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Posted: Oct 30 2006, 02:54 AM
Member No.: 1
Joined: 10-July 06
Five Mexican gray wolves will call zoo home
By PAULA RHODEN
The Daily Courier
Five Mexican gray wolf pups are coming to Heritage Park Zoo.
Executive Director Kim Disney said Sunday afternoon that the Mexican Wolf Species Survival Plan designated Heritage Park Zoo as a "premier designation for wolves" in the survival program.
"I am thrilled to announce that we have been awarded five young pups from Columbus, Ohio. The pups are about 1 year old. Hopefully, we can keep them comfortable and introduce them into the breeding pool. The pups are some of the most genetically pure Mexican gray wolves in the country," Disney said.
The director said the zoo's selection as the new home for the wolf pupsis a "tribute to the quality of care provided here at Heritage Park Zoological Sanctuary."
Disney said, "I don't think people who live here know how highly regarded this place is" in animal circles.
The director said Hawkeye, the zoo's Mexican gray wolf, is retiring and moving to a new home.
Zoo officials are trying to fly the wolf pups to their new home.
Mexican gray wolves are among the most endangered mammals in the world. They are smaller than their cousins, the gray wolf.
Currently, about 300 Mexican gray wolves exist in captive programs and experts believe only 37 exist in the wild.
Disney's announcement coincided with the National Wolf Awareness Week.
Heritage Park Zoo conducted numerous children's programs and craft projects centered on wolf education.
The day's events culminated in a presentation by Yellowstone Association Institute wildlife biologist Brad Bulin about the reintroduction of gray wolves into Yellowstone National Park and other areas throughout the United States.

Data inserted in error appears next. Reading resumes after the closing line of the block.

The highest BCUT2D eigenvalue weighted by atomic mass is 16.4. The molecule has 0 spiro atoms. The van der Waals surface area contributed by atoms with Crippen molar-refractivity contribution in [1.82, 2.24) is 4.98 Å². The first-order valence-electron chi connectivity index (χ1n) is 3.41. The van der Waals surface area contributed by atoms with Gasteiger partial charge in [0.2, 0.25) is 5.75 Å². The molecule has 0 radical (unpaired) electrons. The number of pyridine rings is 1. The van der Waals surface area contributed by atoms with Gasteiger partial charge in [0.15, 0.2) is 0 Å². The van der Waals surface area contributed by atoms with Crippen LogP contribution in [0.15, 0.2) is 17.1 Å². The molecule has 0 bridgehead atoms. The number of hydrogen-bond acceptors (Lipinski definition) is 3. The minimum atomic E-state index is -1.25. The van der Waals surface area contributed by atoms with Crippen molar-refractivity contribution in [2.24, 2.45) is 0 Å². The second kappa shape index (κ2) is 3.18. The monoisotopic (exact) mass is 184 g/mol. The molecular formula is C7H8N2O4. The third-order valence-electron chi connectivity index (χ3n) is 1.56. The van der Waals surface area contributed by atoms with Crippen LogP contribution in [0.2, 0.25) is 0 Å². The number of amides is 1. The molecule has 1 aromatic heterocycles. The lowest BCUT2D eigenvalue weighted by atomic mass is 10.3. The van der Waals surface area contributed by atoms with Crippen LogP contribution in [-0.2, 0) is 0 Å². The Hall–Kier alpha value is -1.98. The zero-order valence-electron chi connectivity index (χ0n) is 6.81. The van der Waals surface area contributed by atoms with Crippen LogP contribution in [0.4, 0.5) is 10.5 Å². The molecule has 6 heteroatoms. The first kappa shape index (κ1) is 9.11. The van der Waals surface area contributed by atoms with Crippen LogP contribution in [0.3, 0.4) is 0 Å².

Bulin said his job is to "take people into Yellowstone and teach them about wolves."
The wildlife biologist said three types of wolves live in North America the gray wolf, the Mexican gray wolf and the red wolf.
The Mexican gray wolf is a smaller subspecies of the gray wolf. Bulin said the red wolf is a smaller separate species,
Bulin said when Europeans began settling the West they brought their wolf myths Little Red Riding Hood and werewolves with them.
"I walk in Yellowstone every single day and I have no fear of wolves attacking me," he said. "But, when you hear a wolf howl in the middle of the night, and you are camping by yourself, it will send a shiver down your spine."
Bulin said people hunted wolves at the same time big game animals were disappearing. He said people thought that if they killed wolves, big game numbers would increase.
The 1914 Predator Control Act put a bounty on wolves, bears and other predatory animals.
"In the park, training included how to kill wolves. Within 12 years all the wolves were gone, except in northern Minnesota and Alaska," Bulin said.
In 1970, Congress adopted the Endangered Species Act, which included the Mexican gray wolf and the red wolf. The ESA gave Congress the power to reintroduce wolves into the United States.
Listing wolves on the ESA prevents anyone from killing them, or even harassing them. For that reason, Bulin said, wolves are listed as a non-essential, experimental population in re-introduction areas allowing wildlife biologists to manage them.
In 1995, rangers introduced 14 gray wolves in Yellowstone and 17 more in 1996.
"Today, the population of gray wolves has exceeded the recovery goals," Bulin said.
As for Mexican gray wolves, Bulin said 26 wolves with telemetry collars live in Arizona and New Mexico in the recovery area.
Bulin said about 100 red wolves live in a recovery area in Georgia and another 150 are in captive breeding programs.
The biggest threat to smaller wolves, the biologist said, is interbreeding with coyotes.
"Hope is on the horizon for more wolves in recovery areas," Bulin said.
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